Flower is defined as a highly condensed and modified reproductive shoot.

Instead of leaves the apex produces different kinds of floral appendages laterally at successive nodes.

Following points can be mentioned to justify that flower is a modified shoot:

(1) Calyx, corolla, androecium and gynoecium represent four whorls of sterile and fertile leaf modifications borne at different nodes.

Sometimes, internode between calyx and corolla becomes elongated and called as anthophore, e.g., Silene Dianthus.

The internode between corolla and androecium is known as androphore, e.g., Passiflora.

The internode between androecium and gynoecium is called as gynophore e.g., Capparis.

When androphore and gynophore both are present in the same flower they are jointly termed as gynandrophore e.g., Cleome gynandra.

The prolongation of thalamus beyond carpel is known as carpophore, e.g., Coriandrum, Foeniculum.

(2) In Mussaenda, one sepal enlarges to form leafy structure (foliaceous sepal).

(3) Sometimes, floral bud gets transformed into vegetative bud or bulbil. e.g., Agave.

Concept Builder

Terminology used w.r.t. flower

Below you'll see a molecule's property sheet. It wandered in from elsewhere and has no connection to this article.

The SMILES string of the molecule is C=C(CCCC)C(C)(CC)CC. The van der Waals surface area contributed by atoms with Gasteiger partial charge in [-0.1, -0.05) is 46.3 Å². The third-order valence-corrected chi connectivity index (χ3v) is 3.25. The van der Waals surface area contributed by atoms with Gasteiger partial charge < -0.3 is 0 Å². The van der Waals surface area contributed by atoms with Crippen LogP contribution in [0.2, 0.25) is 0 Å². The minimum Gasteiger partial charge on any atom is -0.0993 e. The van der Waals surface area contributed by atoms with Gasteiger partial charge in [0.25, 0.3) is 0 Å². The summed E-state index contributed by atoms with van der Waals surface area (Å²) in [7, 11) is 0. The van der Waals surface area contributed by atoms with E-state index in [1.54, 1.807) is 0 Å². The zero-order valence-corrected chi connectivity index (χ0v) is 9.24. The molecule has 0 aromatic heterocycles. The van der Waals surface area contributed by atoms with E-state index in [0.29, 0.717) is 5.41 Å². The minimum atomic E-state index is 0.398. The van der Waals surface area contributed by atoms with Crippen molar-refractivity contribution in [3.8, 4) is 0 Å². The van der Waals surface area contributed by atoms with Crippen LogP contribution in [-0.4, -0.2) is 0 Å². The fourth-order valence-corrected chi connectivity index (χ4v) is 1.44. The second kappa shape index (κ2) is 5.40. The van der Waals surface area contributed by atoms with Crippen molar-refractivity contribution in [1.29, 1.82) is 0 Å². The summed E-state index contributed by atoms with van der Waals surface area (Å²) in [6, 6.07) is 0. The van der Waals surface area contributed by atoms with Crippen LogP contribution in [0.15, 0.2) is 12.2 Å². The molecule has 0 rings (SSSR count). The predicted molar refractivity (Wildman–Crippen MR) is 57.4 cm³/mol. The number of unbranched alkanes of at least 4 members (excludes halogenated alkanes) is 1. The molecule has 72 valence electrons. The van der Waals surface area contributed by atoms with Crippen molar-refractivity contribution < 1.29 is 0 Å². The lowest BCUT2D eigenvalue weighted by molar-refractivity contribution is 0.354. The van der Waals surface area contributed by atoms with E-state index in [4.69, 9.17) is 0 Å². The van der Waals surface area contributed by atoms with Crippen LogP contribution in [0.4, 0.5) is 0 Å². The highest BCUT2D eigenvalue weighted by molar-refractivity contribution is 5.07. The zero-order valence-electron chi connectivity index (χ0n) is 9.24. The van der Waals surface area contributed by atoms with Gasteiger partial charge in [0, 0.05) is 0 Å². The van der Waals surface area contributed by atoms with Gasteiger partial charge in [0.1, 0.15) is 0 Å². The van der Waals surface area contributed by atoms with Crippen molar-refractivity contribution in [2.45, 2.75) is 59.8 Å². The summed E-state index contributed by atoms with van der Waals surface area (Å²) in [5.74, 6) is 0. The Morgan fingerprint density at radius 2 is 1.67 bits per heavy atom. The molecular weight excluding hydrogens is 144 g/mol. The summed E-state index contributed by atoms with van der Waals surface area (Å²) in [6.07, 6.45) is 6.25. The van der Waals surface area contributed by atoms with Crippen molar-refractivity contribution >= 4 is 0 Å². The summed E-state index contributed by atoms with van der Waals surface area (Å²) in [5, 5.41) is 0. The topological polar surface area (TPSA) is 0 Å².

(i) Complete flower: All four whorls (calyx, corolla, androecium and gynoecium) are present.

(ii) Incomplete flower: Flower with anyone of the four whorls missing.

(iii) Bisexual flower: Both gynoecium and androecium are present in the same flower.

(iv) Unisexual flower: Either androecium (staminate flower) or gynoecium (pistillate flower) is present in the flower.

(v) Monoecious plant: When both male and female flowers are present on the same plant e.g., Cocos, Ricinus, Zea, Colocasia, Acalypha.

(vi) Dioecious plant: When male and female flowers are present on separate plants e.g., Mulberry, Papaya.

(vii) Polygamous plant: When unisexual (male or female) , bisexual and neuter flowers are present on the same plant e.g., Polygonum, Mango.

(viii) Achlamydeous flower: Flowers are naked i.e., without sepals and petals e.g., Piperaceae.

(ix) Monochlamydeous flower :Only one whorl is present (perianth) e.g., Polygonaceae, Liliaceae.

(x) Dichlamydeous flower: Both whorls (calyx and corolla) present in a flower e.g., most of the flowers.

(xi) Hemicyclic or spirocyclic flowers: Some of the floral parts form circles and some are spirally arranged e.g., Ranunculaceae.

(xii) Cauliflory: Production of flowers on old stem from dormant buds e.g., Artocarpus, Ficus.

Symmetry of Flower

(i) Actinomorphic flower. When a flower can be divided into two equal halves by many vertical sections passing through the centre. e.g., Cruciferae, Malvaceae.

(ii) Zygomorphic flower. When a flower can be divided into two equal halves by only one vertical section passing through the centre. e.g., Pea.

Position of Floral Parts on Thalamus

(i) Hypogyny. Ovary is at the top and separable from thalamus. Such flowers are called hypogynous and ovary is said to be superior. e.g. , Malva, Brassica.